Human Rights and Equality

‘If you are a parent in one country, you are a parent in every country’: Truth or Fiction in the EU?

Truth or Fiction in the EU?

In September 2020, during the State of the Union address, Ursula von der Leyen said: ‘if you are a parent in one country, you are a parent in every country,’ when announcing the European Commission’s plan to put forward a strategy to strengthen LGBTQI+ rights. Currently, this is far from reality in the European Union, particularly for families where at least one parent identifies as lesbian, gay, bisexual, transgender, queer, or intersex, otherwise known as ‘rainbow families.’ These families often face issues when making use of their freedom of movement rights in the territory of the Union. This does not only affect the parents, but also negatively affects the children of same-sex couples, who often face problems with birth registration and recognition. These issues, in turn, may affect the children’s right to a nationality, as well as their access to EU citizenship.

The Issue of Birth Recognition

The ILGA-Europe Map shows that differences still exist between the EU Member States in offering protection to LGBTQI+ individuals. In several Member States, one of the problems encountered by same-sex couples is that the state may refuse to be recognise them as the joint parents of their children. This means that, although one Member State may recognise children born to a same-sex couple, this may not be the case in another Member State of the EU. Rainbow families are thus often faced with a situation wherein the family they have created in one Member State becomes virtually non-existent when they cross the border into a different Member State.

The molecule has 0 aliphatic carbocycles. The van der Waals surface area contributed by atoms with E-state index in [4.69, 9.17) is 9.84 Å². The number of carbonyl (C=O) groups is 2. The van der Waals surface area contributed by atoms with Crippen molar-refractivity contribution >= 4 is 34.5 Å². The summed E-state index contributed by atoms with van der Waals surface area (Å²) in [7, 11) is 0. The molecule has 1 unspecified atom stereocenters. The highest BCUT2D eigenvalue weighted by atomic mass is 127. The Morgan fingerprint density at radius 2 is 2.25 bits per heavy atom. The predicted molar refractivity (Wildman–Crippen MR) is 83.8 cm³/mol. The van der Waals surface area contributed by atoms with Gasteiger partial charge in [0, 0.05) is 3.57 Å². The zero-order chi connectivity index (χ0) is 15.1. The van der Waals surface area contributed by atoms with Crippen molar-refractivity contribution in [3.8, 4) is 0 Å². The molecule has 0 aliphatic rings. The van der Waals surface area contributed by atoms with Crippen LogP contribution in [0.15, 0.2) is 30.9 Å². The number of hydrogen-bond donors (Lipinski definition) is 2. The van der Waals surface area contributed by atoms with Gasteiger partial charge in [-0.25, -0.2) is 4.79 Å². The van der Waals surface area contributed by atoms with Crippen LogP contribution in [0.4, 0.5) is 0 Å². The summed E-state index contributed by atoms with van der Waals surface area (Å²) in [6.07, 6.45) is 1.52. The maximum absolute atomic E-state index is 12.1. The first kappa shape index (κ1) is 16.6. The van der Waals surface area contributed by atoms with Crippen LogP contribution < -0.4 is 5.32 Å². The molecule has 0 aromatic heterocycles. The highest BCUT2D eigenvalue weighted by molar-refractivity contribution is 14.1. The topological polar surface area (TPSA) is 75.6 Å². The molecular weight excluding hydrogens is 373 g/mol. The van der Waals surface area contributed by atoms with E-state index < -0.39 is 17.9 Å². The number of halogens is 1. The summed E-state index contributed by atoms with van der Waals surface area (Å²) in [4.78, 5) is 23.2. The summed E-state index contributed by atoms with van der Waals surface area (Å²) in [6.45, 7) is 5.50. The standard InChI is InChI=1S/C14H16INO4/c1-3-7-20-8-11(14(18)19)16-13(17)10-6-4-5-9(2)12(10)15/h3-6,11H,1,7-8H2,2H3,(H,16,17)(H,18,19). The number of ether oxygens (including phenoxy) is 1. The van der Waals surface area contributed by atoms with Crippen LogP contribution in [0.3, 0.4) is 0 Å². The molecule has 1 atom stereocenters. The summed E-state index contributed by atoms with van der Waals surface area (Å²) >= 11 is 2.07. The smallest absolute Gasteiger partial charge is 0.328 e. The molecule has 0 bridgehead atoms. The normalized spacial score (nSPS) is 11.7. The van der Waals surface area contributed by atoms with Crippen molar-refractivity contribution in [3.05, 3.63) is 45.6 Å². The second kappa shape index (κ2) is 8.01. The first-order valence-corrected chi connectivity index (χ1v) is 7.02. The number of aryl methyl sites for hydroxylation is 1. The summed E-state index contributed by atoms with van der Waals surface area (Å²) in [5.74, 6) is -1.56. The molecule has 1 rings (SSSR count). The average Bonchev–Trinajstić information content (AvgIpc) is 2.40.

This problem is present particularly in cases where same-sex couples use surrogacy to conceive a child. Since surrogacy agreements remain largely unregulated in the majority of EU Member States, same-sex couples may choose to go abroad to make use of this option. However, upon returning to the EU, they may not be recognised as that child’s parents.

This issue of non-recognition of children of same-sex couples has recently been brought to the fore in a case before the Court of Justice of the European Union (CJEU). The case V.M.A. v Stolichna Obstinha, Rayon ‘Pancharevo concerns a child born in Spain to a married couple consisting of a Bulgarian mother and a British mother. Spain issued a birth certificate to the child, in which both mothers were recorded as the child’s parents. However, the child could not become a citizen of Spain, since neither mother has been granted Spanish citizenship. Furthermore, the child could not receive British nationality, as her British mother was born in Gibraltar and acquired citizenship by descent. According to the British Nationality Act 1981, a parent who has acquired British nationality by descent cannot pass on their nationality to a child born outside the UK. Since the child could not receive either British or Spanish nationality, the Bulgarian mother applied for the issuance of a Bulgarian birth certificate for the child. However, Bulgarian authorities refused to issue the birth certificate on the grounds that no evidence was provided regardingthe child’s parentage with respect to her biological mother, and that the registration of a birth certificate with two female parents was contrary to public policy since same-sex marriages are not permitted in Bulgaria.